Still without power? Why your neighbours may have power but you don’t

When your power goes out, Hydro Ottawa crews are ready to help. However, homeowners also have responsibility in responding to and preparing for emergencies.

While our crews can repair lines that are part of the main electricity grid, in some cases, power cannot be returned to customers until their home’s own electrical equipment is working. Here’s more on what customers are responsible for and what role they can plan in returning power to their home. 

Where the line starts 

Typically, Hydro Ottawa is responsible for the wires from the pole to the house. The homeowner is responsible for what’s inside or attached to the home: that includes the service mast, the wires inside the mast, the meter base and wires from the meter base to the electrical panel. If this equipment is damaged, the homeowner must get it repaired before Hydro Ottawa can safely restore power. 

Hydro Ottawa crew member fixes a hydro wire from a pole to a house


The four steps

We recommend starting the process quickly, but properly. Follow Hydro Ottawa’s four steps to safety repairs:

  1. Do not attempt repairs yourself. Stay back from the damage and avoid the risk of shock, electrocution or fire.
  2. Scan your property. Take note of whether downed trees or branches are near overhead wires. Verify which equipment is your own. Give us a call at 613-738-6418 and report what you know. 
  3. Hire a licensed electrical contractor. Only a qualified pro will know how to do the job properly. It requires filing for a permit with the Electrical Safety Authority, which will send an inspector to sign off on the work and inform Hydro Ottawa that it’s safe to re-connect.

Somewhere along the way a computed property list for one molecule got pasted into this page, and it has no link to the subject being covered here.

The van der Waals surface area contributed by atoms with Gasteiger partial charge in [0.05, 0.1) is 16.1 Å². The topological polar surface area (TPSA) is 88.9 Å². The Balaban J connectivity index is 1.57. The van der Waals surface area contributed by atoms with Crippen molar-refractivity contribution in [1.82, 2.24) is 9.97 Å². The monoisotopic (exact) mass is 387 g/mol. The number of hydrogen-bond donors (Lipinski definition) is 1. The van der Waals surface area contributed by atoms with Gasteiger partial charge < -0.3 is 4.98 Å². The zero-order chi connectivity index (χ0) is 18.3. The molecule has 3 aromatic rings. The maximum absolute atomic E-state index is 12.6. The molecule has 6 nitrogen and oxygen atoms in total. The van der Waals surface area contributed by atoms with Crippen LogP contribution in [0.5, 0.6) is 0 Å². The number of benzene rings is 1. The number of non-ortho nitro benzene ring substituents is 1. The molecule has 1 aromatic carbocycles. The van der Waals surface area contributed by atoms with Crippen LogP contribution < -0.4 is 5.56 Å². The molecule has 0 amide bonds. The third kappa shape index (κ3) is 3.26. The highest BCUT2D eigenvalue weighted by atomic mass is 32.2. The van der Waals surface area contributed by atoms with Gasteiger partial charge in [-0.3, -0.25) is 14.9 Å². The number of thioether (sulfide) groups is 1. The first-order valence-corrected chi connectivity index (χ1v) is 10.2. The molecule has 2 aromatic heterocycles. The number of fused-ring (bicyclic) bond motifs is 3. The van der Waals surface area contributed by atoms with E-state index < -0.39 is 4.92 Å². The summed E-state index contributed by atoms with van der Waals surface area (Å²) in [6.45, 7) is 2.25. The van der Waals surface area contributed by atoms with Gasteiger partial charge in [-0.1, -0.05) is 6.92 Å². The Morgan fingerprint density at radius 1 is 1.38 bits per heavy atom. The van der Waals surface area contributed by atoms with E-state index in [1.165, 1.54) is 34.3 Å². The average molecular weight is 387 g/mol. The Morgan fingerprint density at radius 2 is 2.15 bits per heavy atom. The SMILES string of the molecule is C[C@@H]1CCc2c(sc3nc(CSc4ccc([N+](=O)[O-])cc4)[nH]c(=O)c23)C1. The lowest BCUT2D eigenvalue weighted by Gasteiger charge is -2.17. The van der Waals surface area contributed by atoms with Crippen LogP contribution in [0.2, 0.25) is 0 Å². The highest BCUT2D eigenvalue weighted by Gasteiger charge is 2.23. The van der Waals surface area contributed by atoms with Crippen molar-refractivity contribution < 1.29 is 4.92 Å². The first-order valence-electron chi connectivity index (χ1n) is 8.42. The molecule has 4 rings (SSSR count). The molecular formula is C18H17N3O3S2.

4. Contact your insurer. When the work’s complete, ask for a copy of the ESA Certificate of Inspection for your records. The costs for this work are covered in many home insurance plans.

What if it’s a temporary fix?

The ESA can approve temporary repairs for the sake of getting a home connected quickly, however the repair work must become a permanent part of the home’s electrical system. When this happens, ESA will send a letter saying you have 30 days to make sure the temporary adjustments are in place for good. 

Staying safe at home

Many things can cause a wide-spread power outage: bad weather, lightning, defective equipment on hydro poles, to name a few. However, if your power’s out and the cause doesn’t seem to be from an outside source, the problem may be within your own home. Make sure you understand the electrical infrastructure you own and that it’s maintained and reliable. That’s the best way to ensure that if there’s an outage, you’re reconnected quickly. 

This is the third in a series of blogs to mark Emergency Preparedness Week, May 7 to 13. For more see the Emergency Preparedness section of our website.

Was this page useful container
Hidden Group

We'd like to hear from you

text and star group